As Parliament reconvened after the Christmas recess we hit the ground running with the Taxation (Cross-border) Trade Bill. This seeks to establish a new post-Brexit trade defence regime, but as I said in my speech in the House, in it’s current form it would fatally undermine the British manufacturing sector, including the steel industry in my Aberavon constituency.
You can read my speech below.
Stephen Kinnock: It is a pleasure to follow the hon. Member for Ayr, Carrick and Cumnock (Bill Grant), even though large parts of his speech were based on magical thinking.
I rise to address schedules 4 and 5, which propose the introduction of a new post-Brexit trade defence regime. Trade remedies enable countries to defend themselves against underpriced and state-subsidised goods, so they play a pivotal role in the rules-based WTO system. Governments would never have agreed to the radical trade liberalisation of the past half century were they not reassured that they could act to step in and defend their industries, if necessary. Trade defence remedies have therefore played a central role in tearing down the walls that prevent free and fair trade. How ironic, then, that this Bill is the work of a Conservative Government. The party that claims to be the voice of enterprise, free trade, business and industrial strategy has produced a Bill that, if passed in its current form, would fatally undermine the British manufacturing sector.
To illustrate my point, I wish to focus on what the Bill, in its current form, would mean for the British steel industry, which is centred on the Port Talbot steelworks in my Aberavon constituency. Over a third of the EU’s 92 trade defence instruments relate to steel, and over the years those 30-odd measures have played a vital part in stemming the flow of the dumped Chinese steel that almost led to the total collapse of the British steel industry. The Chinese Communist party owns 80% of that country’s steel industry. The party subsidises the industry to the hilt and sells the steel at well below cost on the global market. It is a well-established strategy that the Chinese state pursues relentlessly and ruthlessly in its bid to extinguish all competition and establish monopoly status.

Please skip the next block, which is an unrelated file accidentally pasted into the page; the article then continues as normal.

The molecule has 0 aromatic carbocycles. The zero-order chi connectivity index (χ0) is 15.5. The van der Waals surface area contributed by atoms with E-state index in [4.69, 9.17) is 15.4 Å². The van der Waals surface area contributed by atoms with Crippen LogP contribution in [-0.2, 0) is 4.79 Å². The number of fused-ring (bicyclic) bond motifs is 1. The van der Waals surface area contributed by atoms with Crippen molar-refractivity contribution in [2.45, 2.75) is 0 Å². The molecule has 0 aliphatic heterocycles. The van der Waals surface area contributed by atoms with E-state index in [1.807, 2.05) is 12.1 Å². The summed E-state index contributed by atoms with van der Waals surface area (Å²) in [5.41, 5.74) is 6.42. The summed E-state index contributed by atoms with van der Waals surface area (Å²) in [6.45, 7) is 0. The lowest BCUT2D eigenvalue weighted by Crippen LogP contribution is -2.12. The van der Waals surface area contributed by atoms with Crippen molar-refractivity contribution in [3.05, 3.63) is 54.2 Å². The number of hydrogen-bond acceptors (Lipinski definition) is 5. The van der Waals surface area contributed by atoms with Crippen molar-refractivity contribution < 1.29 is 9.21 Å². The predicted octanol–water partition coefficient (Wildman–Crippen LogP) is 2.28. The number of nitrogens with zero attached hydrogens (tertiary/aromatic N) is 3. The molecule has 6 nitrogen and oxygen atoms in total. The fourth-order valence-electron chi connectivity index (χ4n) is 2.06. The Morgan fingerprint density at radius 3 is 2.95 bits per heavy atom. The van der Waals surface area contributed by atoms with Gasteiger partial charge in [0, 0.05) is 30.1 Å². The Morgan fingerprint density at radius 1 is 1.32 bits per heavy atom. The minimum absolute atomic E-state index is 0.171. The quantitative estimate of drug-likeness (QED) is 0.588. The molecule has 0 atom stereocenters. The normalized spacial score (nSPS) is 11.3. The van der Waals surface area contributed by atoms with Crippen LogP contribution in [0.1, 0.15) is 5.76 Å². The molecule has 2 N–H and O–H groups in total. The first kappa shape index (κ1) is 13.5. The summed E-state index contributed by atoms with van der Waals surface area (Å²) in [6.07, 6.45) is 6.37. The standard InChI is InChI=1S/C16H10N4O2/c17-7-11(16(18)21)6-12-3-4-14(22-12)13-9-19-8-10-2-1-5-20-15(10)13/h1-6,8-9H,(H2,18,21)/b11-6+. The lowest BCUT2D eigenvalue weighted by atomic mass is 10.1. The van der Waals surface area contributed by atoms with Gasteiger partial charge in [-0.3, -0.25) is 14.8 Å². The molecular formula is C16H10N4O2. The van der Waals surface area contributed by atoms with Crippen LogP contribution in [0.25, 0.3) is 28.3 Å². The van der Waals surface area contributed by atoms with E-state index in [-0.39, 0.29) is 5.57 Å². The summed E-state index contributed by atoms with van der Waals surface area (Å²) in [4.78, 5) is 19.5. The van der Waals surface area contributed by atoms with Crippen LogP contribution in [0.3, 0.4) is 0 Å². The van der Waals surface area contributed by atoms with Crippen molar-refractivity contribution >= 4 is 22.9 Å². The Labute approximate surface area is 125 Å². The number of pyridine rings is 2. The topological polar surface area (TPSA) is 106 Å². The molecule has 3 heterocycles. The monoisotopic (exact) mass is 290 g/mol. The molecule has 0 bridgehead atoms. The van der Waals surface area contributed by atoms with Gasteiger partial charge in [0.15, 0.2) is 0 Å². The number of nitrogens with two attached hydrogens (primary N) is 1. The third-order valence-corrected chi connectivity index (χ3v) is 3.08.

The all-party group on steel’s “Steel 2020” report, which was supported and signed by Members who now serve in government, concluded that trade defence instruments exist not to unfairly protect certain sectors of the economy, but rather
“to support the free, fair and efficient functioning of the market.”
I will certainly not stand here and claim that the EU’s trade remedies regime works perfectly; it does not. It has often been too slow and bureaucratic, and it has unfortunately been hamstrung by the lesser duty rule. The fact of the matter is that the European Commission acts on behalf of 28 member states and 500 million consumers, so when it threatens action, even behemoths such as China sit up and take notice. It is therefore no exaggeration to say that were it not for the anti-dumping measures taken by the Commission at the height of the steel crisis, our precious steel industry would probably have gone under.
I speak today not only to raise concerns about the Bill’s implications for our steel industry, but to highlight the fact that this is about the future of our entire manufacturing sector. Indeed, the chief executive officers of the British steel, paper, ceramics, minerals and chemicals associations, along with their trade union counterparts, put it very well in their letter of 5 January to the Financial Times. They said: